IAEA Director General Mohamed ElBaradei today circulated his latest report on nuclear safeguards in Iran to the Agencyīs Board of Governors, the 35-member policymaking body. The report outlines developments since the Director Generalīs report of 15 November 2007.
Read the full report (pdf)
The IAEA Board of Governors will discuss the report when it next convenes in Vienna on 3 March. The report is entitled Implementation of the NPT Safeguards Agreement and Relevant Provisions of Security Council Resolutions 1737 (2006) and 1747 (2007) in the Islamic Republic of Iran. Its circulation is restricted and cannot be released to the public unless the IAEA Board decides otherwise.
After the report was circulated, Dr. ElBaradei made the following comments:
"Our task in Iran is to make sure that the Iranian nuclear programme in exclusively for peaceful purposes. We are at it for the last five years. In the last four months, in particular, we have made quite good progress in clarifying the outstanding issues that had to do with Iranīs past nuclear activities, with the exception of one issue, and that is the alleged weaponization studies that supposedly Iran has conducted in the past. We have managed to clarify all the remaining outstanding issues, including the most important issue, which is the scope and nature of Iranīs enrichment programme. We have made good progress, with still one issue on our agenda and I call on Iran to act as actively as possible, as fast as possible, for me to be able (to ensure) that all issues, that have to do with Iranīs past nuclear activities, have been clarified.
"In addition to our work, to clarify Iranīs past nuclear activities, we have to make sure, naturally, that Iranīs current activities are also exclusively for peace purposes and for that we have been asking Iran to conclude the so called Additional Protocol, which gives us the additional authority to visit places, additional authority to have additional documents, to be able to provide assurance, not only that Iranīs declared activities are for peaceful purposes but that there are no undeclared nuclear activities. On that score, Iran in the last few months has provided us with visits to many places, that enable us to have a clearer picture of Iranīs current programme. However, that is not, in my view, sufficient. We need Iran to implement the Additional Protocol. We need to have that authority as a matter of law. That, I think, is a key for us to start being able to build progress in providing assurance that Iranīs past and current programmes are exclusively for peaceful purposes. So we have the Protocol issue and we have the weaponization, alleged weaponization studies. I should however add that in connection with the weaponization studies, we have not seen any indication that these studies were linked to nuclear material. So that gives us some satisfaction but the issue is still critical for us to be able to come to a determination as to the nature of Iranīs nuclear programme.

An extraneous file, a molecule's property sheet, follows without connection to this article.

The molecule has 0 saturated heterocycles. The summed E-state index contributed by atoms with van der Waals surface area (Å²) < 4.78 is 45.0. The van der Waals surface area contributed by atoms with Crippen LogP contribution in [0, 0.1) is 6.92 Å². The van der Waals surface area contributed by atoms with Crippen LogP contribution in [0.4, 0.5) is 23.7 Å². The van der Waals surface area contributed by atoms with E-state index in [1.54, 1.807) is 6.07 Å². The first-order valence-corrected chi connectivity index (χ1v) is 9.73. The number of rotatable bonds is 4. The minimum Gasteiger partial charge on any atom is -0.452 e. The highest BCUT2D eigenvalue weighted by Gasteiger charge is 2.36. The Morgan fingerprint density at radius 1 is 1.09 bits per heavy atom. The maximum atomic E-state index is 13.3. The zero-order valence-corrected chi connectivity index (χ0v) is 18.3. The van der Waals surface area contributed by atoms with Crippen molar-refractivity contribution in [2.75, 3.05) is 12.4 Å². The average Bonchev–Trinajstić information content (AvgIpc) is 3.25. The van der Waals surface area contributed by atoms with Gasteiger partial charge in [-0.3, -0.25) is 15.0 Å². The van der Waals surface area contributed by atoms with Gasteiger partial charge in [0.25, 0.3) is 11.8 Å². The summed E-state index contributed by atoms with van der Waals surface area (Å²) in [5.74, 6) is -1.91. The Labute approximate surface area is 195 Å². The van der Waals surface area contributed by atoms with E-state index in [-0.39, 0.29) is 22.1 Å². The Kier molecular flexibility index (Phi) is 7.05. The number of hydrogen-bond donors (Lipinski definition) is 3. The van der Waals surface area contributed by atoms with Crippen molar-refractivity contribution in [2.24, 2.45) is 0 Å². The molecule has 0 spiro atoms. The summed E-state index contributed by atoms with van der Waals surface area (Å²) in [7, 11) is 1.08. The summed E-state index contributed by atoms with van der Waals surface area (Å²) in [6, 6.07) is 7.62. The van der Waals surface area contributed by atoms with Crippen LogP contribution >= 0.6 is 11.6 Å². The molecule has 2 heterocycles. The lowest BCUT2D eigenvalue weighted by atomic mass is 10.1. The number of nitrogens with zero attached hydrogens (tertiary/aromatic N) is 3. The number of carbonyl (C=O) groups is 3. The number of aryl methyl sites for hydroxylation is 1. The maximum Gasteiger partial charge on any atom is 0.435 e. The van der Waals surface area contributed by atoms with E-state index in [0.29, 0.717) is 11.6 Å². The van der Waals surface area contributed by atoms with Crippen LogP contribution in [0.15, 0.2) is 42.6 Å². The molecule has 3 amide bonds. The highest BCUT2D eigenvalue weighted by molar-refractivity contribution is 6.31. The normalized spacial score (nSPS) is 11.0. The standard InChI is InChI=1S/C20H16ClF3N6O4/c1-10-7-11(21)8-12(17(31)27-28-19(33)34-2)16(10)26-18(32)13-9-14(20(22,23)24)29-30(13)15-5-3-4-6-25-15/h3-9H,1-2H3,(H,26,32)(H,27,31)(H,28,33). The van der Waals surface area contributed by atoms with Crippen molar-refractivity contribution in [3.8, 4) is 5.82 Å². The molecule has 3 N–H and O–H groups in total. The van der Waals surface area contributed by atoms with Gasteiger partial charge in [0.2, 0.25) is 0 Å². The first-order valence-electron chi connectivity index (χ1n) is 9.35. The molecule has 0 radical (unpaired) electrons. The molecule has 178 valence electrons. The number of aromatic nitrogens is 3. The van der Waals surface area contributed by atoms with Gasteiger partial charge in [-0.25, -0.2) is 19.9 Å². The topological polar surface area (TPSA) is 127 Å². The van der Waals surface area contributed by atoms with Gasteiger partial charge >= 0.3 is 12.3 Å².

"As a result of Iran running an undeclared nuclear programme for almost two decades, there has been confidence deficit on the part of the international community about the intentions, future intentions of Iranīs nuclear program. Therefore the Security Council asked Iran to suspend its enrichment-related activities. I hope that Iran will continue to work closely with the Security Council, to create the conditions for Iran and the international community to engage in comprehensive negotiation that would lead to a durable solution. A durable solution requires confidence about Iranīs nuclear programme, it requires a regional security arrangement, it requires normal trade relationship between Iran and the international community. As the Security Council stated, the ultimate aim should be normalization of relationships between Iran and the international community. Definitely the Agency will continue to do as much as we can to make sure that we also contribute to the confidence-building process with regard to the past and present nuclear activities in Iran, but naturally, we can not provide assurance about future intentions. That is inherently a diplomatic process that needs the engagement of all the parties."
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